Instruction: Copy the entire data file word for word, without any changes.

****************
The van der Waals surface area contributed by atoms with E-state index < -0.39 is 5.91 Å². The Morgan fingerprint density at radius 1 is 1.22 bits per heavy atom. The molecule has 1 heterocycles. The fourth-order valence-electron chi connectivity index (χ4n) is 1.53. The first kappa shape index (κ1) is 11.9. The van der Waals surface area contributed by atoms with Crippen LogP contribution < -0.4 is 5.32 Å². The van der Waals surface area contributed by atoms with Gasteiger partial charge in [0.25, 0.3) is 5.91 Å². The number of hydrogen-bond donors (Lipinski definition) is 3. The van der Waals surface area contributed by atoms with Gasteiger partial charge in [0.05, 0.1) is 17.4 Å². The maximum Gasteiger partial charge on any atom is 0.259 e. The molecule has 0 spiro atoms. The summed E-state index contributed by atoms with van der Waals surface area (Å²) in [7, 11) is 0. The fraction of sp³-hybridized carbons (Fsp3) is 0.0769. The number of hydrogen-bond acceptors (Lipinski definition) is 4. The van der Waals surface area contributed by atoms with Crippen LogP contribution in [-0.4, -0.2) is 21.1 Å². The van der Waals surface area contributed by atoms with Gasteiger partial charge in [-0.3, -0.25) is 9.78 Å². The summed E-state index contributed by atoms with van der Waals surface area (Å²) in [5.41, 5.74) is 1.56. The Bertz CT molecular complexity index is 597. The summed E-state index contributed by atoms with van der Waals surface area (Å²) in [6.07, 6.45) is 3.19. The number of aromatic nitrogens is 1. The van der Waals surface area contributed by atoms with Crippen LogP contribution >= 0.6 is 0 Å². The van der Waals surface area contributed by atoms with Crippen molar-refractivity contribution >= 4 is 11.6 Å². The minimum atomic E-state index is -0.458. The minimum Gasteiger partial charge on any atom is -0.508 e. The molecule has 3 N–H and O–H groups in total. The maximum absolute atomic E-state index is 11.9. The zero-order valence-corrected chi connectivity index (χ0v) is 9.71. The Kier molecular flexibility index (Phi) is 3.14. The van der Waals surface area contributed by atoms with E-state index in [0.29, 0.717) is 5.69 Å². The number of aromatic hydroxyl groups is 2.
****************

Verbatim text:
The van der Waals surface area contributed by atoms with E-state index < -0.39 is 5.91 Å². The Morgan fingerprint density at radius 1 is 1.22 bits per heavy atom. The molecule has 1 heterocycles. The fourth-order valence-electron chi connectivity index (χ4n) is 1.53. The first kappa shape index (κ1) is 11.9. The van der Waals surface area contributed by atoms with Crippen LogP contribution < -0.4 is 5.32 Å². The van der Waals surface area contributed by atoms with Gasteiger partial charge in [0.25, 0.3) is 5.91 Å². The number of hydrogen-bond donors (Lipinski definition) is 3. The van der Waals surface area contributed by atoms with Gasteiger partial charge in [0.05, 0.1) is 17.4 Å². The maximum Gasteiger partial charge on any atom is 0.259 e. The molecule has 0 spiro atoms. The summed E-state index contributed by atoms with van der Waals surface area (Å²) in [7, 11) is 0. The fraction of sp³-hybridized carbons (Fsp3) is 0.0769. The number of hydrogen-bond acceptors (Lipinski definition) is 4. The van der Waals surface area contributed by atoms with Crippen LogP contribution in [-0.4, -0.2) is 21.1 Å². The van der Waals surface area contributed by atoms with Gasteiger partial charge in [-0.3, -0.25) is 9.78 Å². The summed E-state index contributed by atoms with van der Waals surface area (Å²) in [5.41, 5.74) is 1.56. The Bertz CT molecular complexity index is 597. The summed E-state index contributed by atoms with van der Waals surface area (Å²) in [6.07, 6.45) is 3.19. The number of aromatic nitrogens is 1. The van der Waals surface area contributed by atoms with Crippen LogP contribution >= 0.6 is 0 Å². The van der Waals surface area contributed by atoms with Crippen molar-refractivity contribution >= 4 is 11.6 Å². The minimum atomic E-state index is -0.458. The minimum Gasteiger partial charge on any atom is -0.508 e. The molecule has 3 N–H and O–H groups in total. The maximum absolute atomic E-state index is 11.9. The zero-order valence-corrected chi connectivity index (χ0v) is 9.71. The Kier molecular flexibility index (Phi) is 3.14. The van der Waals surface area contributed by atoms with E-state index in [0.29, 0.717) is 5.69 Å². The number of aromatic hydroxyl groups is 2.